On November 25th, Haitians prepare for Manger-Yam (eat yam), a yearly harvest celebration of the yam crop akin to the New Yam Festival celebrated by many African countries. Traditionally, nobody eats any of the freshly harvested yams until this day out of fear of sickness or ruining the whole crop.

The relationship between Haitian and Ghanaian diets is dependent on accessible resources in each country. Haitian cuisine is a fusion of French and Creole techniques that use rice (Riz et Pois), potent peppers, corn, yams, and beans. Specialty meats like lobster, pork, goat, crab, etc., are usually reserved for wealthier residents and seen as a luxury for locals. The tropical climate allows for sumptuous fruits and vegetables like bananas, papaya, avocados, mangos, coconuts, and guavas to get into the mix, presenting a healthy range of ingredients for homemade dishes and desserts.

Much like Haiti, in Ghana, meat is synonymous with wealth and is not regularly eaten by locals who prefer to include fish in their typical dishes and stews.

Ghanaians eat flavorful but straightforward meals. When it’s dinner, a thick stew with yam or rice is all that is necessary to keep a household happy. Although there are differences in the cuisine throughout varying parts of the country, rice is the universal language in each respective home. Jollof rice, a spicy rice dish including tomato and meat (optional), is a Ghanaian staple, a meal that this considerably favored outside of Africa and contested (in terms of preparation technique) by other countries as well.


Source: Twitter (@Lunionsuite)

In 2019, Ghana hosted the annual Year of Return which is used to encourage African descendants to return to Africa to stay and invest in the continent. Ghana is beginning to recognize itself socially and economically. It wants to give the people taken from their natural countries and enslaved 400 years ago the first look at what could, and should, belong to them.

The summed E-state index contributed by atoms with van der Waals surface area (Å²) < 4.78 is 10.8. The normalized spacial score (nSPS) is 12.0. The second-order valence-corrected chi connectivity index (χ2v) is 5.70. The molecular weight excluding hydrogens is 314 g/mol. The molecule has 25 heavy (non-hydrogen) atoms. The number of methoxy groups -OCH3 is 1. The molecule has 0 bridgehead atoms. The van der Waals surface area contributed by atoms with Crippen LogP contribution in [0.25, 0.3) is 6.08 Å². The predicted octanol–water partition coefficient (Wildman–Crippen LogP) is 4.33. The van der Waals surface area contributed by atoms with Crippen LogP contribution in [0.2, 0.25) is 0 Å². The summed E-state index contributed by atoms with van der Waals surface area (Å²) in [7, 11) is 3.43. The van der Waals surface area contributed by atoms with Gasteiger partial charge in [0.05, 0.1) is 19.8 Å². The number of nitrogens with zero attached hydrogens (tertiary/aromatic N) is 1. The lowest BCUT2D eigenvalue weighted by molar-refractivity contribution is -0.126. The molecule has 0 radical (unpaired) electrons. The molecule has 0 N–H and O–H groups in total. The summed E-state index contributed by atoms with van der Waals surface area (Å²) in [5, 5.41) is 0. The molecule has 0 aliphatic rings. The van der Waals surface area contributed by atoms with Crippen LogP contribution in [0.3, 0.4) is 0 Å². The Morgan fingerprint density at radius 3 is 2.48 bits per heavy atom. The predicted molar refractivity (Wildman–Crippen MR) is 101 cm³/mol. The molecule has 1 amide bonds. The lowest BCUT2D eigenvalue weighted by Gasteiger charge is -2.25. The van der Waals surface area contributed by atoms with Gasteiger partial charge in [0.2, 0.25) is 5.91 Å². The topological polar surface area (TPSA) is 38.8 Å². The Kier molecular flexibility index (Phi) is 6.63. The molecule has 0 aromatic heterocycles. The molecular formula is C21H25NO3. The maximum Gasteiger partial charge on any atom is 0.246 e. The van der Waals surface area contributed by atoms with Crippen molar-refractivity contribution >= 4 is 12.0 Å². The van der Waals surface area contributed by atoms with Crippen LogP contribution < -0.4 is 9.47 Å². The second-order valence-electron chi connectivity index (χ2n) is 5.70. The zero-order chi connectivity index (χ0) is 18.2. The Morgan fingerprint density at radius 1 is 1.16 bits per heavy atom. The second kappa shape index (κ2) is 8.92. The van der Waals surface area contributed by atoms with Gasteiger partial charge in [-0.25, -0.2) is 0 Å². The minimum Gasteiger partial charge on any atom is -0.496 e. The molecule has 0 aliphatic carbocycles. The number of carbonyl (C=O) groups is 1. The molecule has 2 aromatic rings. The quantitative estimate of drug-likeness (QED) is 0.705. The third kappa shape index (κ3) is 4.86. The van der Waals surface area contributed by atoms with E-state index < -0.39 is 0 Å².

With the recent rise in popularity of festivals like Afronation and Afrochella, there are more deliberate attempts to attract people who appreciate the culture through social events that promote the essence of identity and community for natives and tourists.

Ghanaians are honest, warm-hearted, and accepting people who genuinely appreciate when other diaspora members embrace their country. Youtuber WodeMaya (Ghanaian vlogger) has a video on a short discussion with a Haitian-American woman spending time in Ghana. She was overjoyed with how much value she gained from returning to Africa, saying it felt like she had reclaimed a piece of her identity she didn’t realize was missing.

She expressed how all the preparation needed was mental, everything material was available. Stressing that a positive mindset allowed her to gain the most out of her experience in Ghana, whereas most people who travel with a “hometown” mindset tend to dwell on how different the circumstances are and can not completely enjoy the moment.

In conclusion, the world is a lot bigger than your backyard. To truly experience what’s available to you, the due diligence of accessing your options is necessary. Even if the apparent options seem alien to you, you’d be surprised how close to home they are when addressed with a positive mindset. For the members of the African Diaspora who are yearning for a trip to the motherland, embrace the spirit of Sankofa.

Go back and get it.

The “Road to Ghana in December” is in full view. Join us as we embark on it, or meet us there.